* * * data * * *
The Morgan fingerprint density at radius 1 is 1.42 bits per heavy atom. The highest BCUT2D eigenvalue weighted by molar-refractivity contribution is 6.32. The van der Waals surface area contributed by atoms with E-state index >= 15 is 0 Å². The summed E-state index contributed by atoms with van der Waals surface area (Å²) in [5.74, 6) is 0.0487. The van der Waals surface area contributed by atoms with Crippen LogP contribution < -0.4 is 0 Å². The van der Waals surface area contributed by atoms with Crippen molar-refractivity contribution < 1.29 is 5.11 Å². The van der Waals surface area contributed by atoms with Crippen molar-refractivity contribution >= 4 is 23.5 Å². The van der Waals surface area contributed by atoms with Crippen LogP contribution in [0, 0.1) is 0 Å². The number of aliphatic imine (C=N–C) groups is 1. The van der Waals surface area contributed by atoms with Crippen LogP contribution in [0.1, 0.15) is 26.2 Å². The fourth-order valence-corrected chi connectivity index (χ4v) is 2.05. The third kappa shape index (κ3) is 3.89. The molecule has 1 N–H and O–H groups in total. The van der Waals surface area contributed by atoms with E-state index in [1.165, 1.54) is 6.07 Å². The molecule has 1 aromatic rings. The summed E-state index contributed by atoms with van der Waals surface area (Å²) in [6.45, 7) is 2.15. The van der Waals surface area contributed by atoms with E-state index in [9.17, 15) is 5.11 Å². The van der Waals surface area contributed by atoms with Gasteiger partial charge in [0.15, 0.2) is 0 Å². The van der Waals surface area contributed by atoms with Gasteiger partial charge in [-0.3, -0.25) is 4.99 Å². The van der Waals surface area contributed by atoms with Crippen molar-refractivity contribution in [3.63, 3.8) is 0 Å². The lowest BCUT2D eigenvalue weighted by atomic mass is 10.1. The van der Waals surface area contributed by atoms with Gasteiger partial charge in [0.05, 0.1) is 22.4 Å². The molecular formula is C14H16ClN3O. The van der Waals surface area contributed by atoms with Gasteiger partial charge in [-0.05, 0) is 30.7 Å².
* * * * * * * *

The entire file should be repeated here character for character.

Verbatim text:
The Morgan fingerprint density at radius 1 is 1.42 bits per heavy atom. The highest BCUT2D eigenvalue weighted by molar-refractivity contribution is 6.32. The van der Waals surface area contributed by atoms with E-state index >= 15 is 0 Å². The summed E-state index contributed by atoms with van der Waals surface area (Å²) in [5.74, 6) is 0.0487. The van der Waals surface area contributed by atoms with Crippen LogP contribution < -0.4 is 0 Å². The van der Waals surface area contributed by atoms with Crippen molar-refractivity contribution < 1.29 is 5.11 Å². The van der Waals surface area contributed by atoms with Crippen molar-refractivity contribution >= 4 is 23.5 Å². The van der Waals surface area contributed by atoms with Crippen LogP contribution in [0, 0.1) is 0 Å². The number of aliphatic imine (C=N–C) groups is 1. The van der Waals surface area contributed by atoms with Crippen LogP contribution in [0.1, 0.15) is 26.2 Å². The fourth-order valence-corrected chi connectivity index (χ4v) is 2.05. The third kappa shape index (κ3) is 3.89. The molecule has 1 N–H and O–H groups in total. The van der Waals surface area contributed by atoms with E-state index in [1.165, 1.54) is 6.07 Å². The molecule has 1 aromatic rings. The summed E-state index contributed by atoms with van der Waals surface area (Å²) in [6.45, 7) is 2.15. The van der Waals surface area contributed by atoms with E-state index in [9.17, 15) is 5.11 Å². The van der Waals surface area contributed by atoms with Gasteiger partial charge in [0.15, 0.2) is 0 Å². The van der Waals surface area contributed by atoms with Gasteiger partial charge in [-0.3, -0.25) is 4.99 Å². The van der Waals surface area contributed by atoms with Crippen molar-refractivity contribution in [3.63, 3.8) is 0 Å². The lowest BCUT2D eigenvalue weighted by atomic mass is 10.1. The van der Waals surface area contributed by atoms with Gasteiger partial charge in [0.05, 0.1) is 22.4 Å². The molecular formula is C14H16ClN3O. The van der Waals surface area contributed by atoms with Gasteiger partial charge in [-0.05, 0) is 30.7 Å².